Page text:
How to Make a Leader Go Insane for You and Want to Hire You Quickly

There are 14 counter-intuitive strategies to consider that challenge the norms.

Tim Denning
Jan 27, 2020 · 7 min read
Image Credit: Getty Images/TheRinger

Show your personality in your resume

Do you know how boring it is to read resumes? Ask any recruiter or hiring manager. People say the same stuff on repeat that they read from a resume guide or online business publication.

  • Highlight any work you’ve done in the community
  • Link to any work you’ve published on social media
  • Replace dry business vocabulary in your resume with sentences that show a touch of personality

The best interview is a conversation

Forbes Writer, Chris Westfall, says the best interview is a conversation. I couldn’t agree more. A conversation is informal and that’s where relationships are built. As soon as you get all structured and overly polite, you kill the chance to build a relationship.

Go beyond plain facts and achievements

Everyone will tell a prospective leader how good they are and all their wonderful achievements. It’s so boring and fairytale-like.

Spend just as much time talking about your losses as your wins

Leaders love it when you can talk about what you did well just as much as you can talk about what went wrong.

Focus on what they say

Rather than talking the whole way through, listen to what the leader says.

Listen carefully to the question

When the leader asks you a question, listen carefully. Don’t rush it and clarify the question if you need to. Try to understand what it is they are searching for before you answer.

Use calculated pauses

Before answering their question, pause. In fact the longer you pause, the more they’ll be intrigued with what you’re going to say. It creates suspense. People who are well-articulated and good at what they do think before speaking.

The goal is not to fill up the allocated time with lots of talking.

Your aim should be to fill up the time with a few meaningful stories and a handful of examples that show who you are as a person.

Show how you work with other people

The hardest part of any business is getting people to work together. A leader’s biggest worry when considering you for a role is whether you’ll get on with the team and work with them, not against them.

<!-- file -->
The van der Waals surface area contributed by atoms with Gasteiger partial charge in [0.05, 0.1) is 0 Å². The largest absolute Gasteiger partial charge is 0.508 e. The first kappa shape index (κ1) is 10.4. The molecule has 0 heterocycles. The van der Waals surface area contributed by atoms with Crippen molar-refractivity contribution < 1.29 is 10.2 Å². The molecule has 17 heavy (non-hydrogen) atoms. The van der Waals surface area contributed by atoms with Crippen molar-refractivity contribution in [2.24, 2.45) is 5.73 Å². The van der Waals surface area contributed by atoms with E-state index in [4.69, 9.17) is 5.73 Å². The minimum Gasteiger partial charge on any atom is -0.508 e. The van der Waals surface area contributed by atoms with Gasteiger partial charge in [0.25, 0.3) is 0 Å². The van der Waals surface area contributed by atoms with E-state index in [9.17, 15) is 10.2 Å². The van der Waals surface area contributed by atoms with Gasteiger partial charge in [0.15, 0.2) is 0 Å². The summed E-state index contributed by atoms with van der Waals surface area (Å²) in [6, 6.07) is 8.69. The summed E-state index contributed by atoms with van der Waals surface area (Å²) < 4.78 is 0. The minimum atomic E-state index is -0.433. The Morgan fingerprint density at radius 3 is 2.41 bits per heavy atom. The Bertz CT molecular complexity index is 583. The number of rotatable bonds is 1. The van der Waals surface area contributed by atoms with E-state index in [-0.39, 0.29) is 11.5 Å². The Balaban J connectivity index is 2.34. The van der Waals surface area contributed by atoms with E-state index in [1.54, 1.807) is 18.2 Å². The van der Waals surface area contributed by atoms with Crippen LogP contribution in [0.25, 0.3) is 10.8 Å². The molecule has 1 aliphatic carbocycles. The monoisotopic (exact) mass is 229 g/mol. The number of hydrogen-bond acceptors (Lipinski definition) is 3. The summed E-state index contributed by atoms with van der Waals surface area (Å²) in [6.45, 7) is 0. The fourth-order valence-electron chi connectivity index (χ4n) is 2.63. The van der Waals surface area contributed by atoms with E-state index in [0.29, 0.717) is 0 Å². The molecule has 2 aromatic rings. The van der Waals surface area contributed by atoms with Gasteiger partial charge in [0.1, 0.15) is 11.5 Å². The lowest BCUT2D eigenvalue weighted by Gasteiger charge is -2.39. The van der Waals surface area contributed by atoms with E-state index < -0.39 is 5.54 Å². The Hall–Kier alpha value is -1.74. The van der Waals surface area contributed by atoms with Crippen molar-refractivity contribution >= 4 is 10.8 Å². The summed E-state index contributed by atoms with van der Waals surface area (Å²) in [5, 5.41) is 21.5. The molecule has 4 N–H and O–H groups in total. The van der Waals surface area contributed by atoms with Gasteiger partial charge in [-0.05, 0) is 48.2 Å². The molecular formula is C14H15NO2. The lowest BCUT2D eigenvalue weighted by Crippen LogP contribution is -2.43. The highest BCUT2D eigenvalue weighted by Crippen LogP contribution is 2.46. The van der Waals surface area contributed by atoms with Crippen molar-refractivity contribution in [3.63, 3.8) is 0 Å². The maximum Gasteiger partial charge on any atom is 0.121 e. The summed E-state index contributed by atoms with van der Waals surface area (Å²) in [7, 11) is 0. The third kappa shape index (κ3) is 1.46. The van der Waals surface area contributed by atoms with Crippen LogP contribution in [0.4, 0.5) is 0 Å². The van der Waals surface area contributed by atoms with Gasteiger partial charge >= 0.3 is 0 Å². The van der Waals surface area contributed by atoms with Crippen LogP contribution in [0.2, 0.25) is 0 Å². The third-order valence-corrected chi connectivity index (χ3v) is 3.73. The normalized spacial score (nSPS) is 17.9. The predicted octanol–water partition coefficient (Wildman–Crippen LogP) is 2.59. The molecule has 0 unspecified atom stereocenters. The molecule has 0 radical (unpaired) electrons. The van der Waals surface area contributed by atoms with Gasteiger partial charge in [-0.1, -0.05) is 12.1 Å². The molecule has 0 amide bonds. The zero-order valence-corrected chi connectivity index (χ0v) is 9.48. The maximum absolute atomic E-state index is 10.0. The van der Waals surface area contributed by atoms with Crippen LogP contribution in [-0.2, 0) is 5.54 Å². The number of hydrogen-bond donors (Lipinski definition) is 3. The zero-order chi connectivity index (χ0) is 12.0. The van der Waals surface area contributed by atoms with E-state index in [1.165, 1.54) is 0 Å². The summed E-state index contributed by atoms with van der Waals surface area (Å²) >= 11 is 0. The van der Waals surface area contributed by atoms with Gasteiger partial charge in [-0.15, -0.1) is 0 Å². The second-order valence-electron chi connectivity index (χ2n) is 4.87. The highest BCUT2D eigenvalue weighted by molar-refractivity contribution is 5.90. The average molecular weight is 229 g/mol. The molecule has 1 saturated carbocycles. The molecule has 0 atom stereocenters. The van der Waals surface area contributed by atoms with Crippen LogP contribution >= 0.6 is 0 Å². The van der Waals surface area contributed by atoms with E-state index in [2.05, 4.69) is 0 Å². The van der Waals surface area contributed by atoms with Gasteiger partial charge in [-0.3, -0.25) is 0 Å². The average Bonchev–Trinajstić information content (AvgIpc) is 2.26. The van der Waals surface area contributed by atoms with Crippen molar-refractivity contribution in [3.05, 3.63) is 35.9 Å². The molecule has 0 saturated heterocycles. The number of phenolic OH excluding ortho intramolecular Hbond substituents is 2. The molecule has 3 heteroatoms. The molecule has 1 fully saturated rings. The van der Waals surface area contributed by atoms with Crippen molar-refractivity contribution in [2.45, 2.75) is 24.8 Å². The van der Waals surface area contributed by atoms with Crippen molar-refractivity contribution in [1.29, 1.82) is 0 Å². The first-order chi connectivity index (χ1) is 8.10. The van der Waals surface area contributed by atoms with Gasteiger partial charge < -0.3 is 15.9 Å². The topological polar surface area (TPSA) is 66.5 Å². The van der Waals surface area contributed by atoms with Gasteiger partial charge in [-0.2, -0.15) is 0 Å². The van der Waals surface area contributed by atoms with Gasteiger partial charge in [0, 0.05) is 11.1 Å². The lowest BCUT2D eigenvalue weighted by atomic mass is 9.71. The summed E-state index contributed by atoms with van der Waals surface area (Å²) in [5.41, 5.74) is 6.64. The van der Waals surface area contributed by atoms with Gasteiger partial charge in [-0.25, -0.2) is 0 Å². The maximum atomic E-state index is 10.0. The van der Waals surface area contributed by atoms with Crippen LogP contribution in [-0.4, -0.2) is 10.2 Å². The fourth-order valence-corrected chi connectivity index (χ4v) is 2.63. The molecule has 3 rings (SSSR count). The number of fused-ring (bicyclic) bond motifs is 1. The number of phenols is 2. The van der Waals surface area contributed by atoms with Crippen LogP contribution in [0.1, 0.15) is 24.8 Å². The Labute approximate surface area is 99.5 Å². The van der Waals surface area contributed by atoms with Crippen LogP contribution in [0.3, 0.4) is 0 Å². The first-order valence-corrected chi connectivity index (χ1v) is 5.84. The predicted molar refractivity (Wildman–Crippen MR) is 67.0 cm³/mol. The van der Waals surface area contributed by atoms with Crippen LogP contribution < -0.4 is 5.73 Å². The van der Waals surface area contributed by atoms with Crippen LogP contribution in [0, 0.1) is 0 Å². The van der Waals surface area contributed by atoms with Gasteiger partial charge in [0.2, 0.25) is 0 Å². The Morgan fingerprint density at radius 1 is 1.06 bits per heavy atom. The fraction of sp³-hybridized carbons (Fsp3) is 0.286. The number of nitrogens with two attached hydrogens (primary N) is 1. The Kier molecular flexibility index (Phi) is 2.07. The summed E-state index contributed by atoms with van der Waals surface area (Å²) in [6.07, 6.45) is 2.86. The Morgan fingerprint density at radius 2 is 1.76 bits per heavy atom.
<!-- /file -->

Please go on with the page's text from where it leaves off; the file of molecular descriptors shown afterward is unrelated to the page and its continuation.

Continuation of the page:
List areas you need to improve

Don’t wait to be asked. During one of your answers, that points out a win in your career, balance it with an area you need to improve. Pick an area like public speaking and then show them how you’re already improving in that area without anyone forcing you to.

Mention mutual connections and tell them to call

We all know the references you provide as part of the hiring process are a joke. All we do is pick 2–3 people who we know will say nice things about us and then offer up their names and phone numbers as though we didn’t call them beforehand and tell them what to say.

Don’t give them false compliments

You don’t need to suck up during the interview and give the leader false compliments. This is fakery, and it will get you nowhere.

Leave your ego outside

Flexing too much ego is an easy trap to fall into.

Back up your claims with facts

Job interviews can quickly get out of control. Before you know it you’re quoting every success you’ve had in your career and the leader you’re chatting to can’t get a word in — especially true for sales roles.

Dress slightly below formal

How you dress is important when meeting a leader. The typical advice says to wear your best suit or outfit. I disagree. The dress code for workplaces is changing. The days of being too formal, in most industries, are changing.

Leaders go insane when you’re yourself

That’s the common theme in each of these points. Leaders are looking for people that appear human and make mistakes as normal people do.

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Tim Denning

Written by

Aussie Blogger with 100M+ views — Writer for CNBC & Business Insider. Inspiring the world through Personal Development and Entrepreneurship — timdenning.com/wc

The Startup

Get smarter at building your thing. Follow to join The Startup’s +8 million monthly readers & +792K followers.

Tim Denning

Written by

Aussie Blogger with 100M+ views — Writer for CNBC & Business Insider. Inspiring the world through Personal Development and Entrepreneurship — timdenning.com/wc

The Startup

Get smarter at building your thing. Follow to join The Startup’s +8 million monthly readers & +792K followers.

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